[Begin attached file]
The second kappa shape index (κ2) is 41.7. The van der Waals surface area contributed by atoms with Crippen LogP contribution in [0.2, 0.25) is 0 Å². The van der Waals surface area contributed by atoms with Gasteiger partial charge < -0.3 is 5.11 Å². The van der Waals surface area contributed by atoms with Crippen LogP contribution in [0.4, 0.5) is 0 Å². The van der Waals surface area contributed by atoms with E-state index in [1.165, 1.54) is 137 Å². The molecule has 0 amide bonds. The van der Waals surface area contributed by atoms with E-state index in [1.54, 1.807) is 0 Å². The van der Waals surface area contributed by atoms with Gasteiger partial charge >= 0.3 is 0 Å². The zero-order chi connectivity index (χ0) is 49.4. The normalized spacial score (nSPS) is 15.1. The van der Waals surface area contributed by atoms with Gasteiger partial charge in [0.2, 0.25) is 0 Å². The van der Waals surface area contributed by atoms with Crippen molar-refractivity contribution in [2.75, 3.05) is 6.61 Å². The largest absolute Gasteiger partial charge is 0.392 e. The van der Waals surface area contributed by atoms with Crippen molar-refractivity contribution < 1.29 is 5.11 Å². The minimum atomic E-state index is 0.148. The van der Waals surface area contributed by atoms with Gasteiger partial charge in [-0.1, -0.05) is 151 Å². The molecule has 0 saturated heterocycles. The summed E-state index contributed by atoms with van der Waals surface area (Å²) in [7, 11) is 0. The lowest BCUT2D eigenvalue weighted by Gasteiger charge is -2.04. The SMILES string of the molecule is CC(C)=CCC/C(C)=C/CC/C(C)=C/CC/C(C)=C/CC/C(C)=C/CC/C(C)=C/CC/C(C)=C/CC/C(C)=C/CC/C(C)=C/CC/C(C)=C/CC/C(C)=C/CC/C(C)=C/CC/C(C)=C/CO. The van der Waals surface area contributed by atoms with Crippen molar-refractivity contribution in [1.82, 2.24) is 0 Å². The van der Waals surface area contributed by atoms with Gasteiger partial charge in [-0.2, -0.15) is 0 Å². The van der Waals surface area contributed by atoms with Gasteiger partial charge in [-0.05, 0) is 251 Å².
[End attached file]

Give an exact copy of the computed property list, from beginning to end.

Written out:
The second kappa shape index (κ2) is 41.7. The van der Waals surface area contributed by atoms with Crippen LogP contribution in [0.2, 0.25) is 0 Å². The van der Waals surface area contributed by atoms with Gasteiger partial charge < -0.3 is 5.11 Å². The van der Waals surface area contributed by atoms with Crippen LogP contribution in [0.4, 0.5) is 0 Å². The van der Waals surface area contributed by atoms with E-state index in [1.165, 1.54) is 137 Å². The molecule has 0 amide bonds. The van der Waals surface area contributed by atoms with E-state index in [1.54, 1.807) is 0 Å². The van der Waals surface area contributed by atoms with Gasteiger partial charge >= 0.3 is 0 Å². The zero-order chi connectivity index (χ0) is 49.4. The normalized spacial score (nSPS) is 15.1. The van der Waals surface area contributed by atoms with Gasteiger partial charge in [0.2, 0.25) is 0 Å². The van der Waals surface area contributed by atoms with Crippen molar-refractivity contribution in [2.75, 3.05) is 6.61 Å². The largest absolute Gasteiger partial charge is 0.392 e. The van der Waals surface area contributed by atoms with Crippen molar-refractivity contribution < 1.29 is 5.11 Å². The minimum atomic E-state index is 0.148. The van der Waals surface area contributed by atoms with Gasteiger partial charge in [-0.1, -0.05) is 151 Å². The molecule has 0 saturated heterocycles. The summed E-state index contributed by atoms with van der Waals surface area (Å²) in [7, 11) is 0. The lowest BCUT2D eigenvalue weighted by Gasteiger charge is -2.04. The SMILES string of the molecule is CC(C)=CCC/C(C)=C/CC/C(C)=C/CC/C(C)=C/CC/C(C)=C/CC/C(C)=C/CC/C(C)=C/CC/C(C)=C/CC/C(C)=C/CC/C(C)=C/CC/C(C)=C/CC/C(C)=C/CC/C(C)=C/CO. The van der Waals surface area contributed by atoms with Crippen molar-refractivity contribution in [1.82, 2.24) is 0 Å². The van der Waals surface area contributed by atoms with Gasteiger partial charge in [-0.2, -0.15) is 0 Å². The van der Waals surface area contributed by atoms with Gasteiger partial charge in [-0.05, 0) is 251 Å².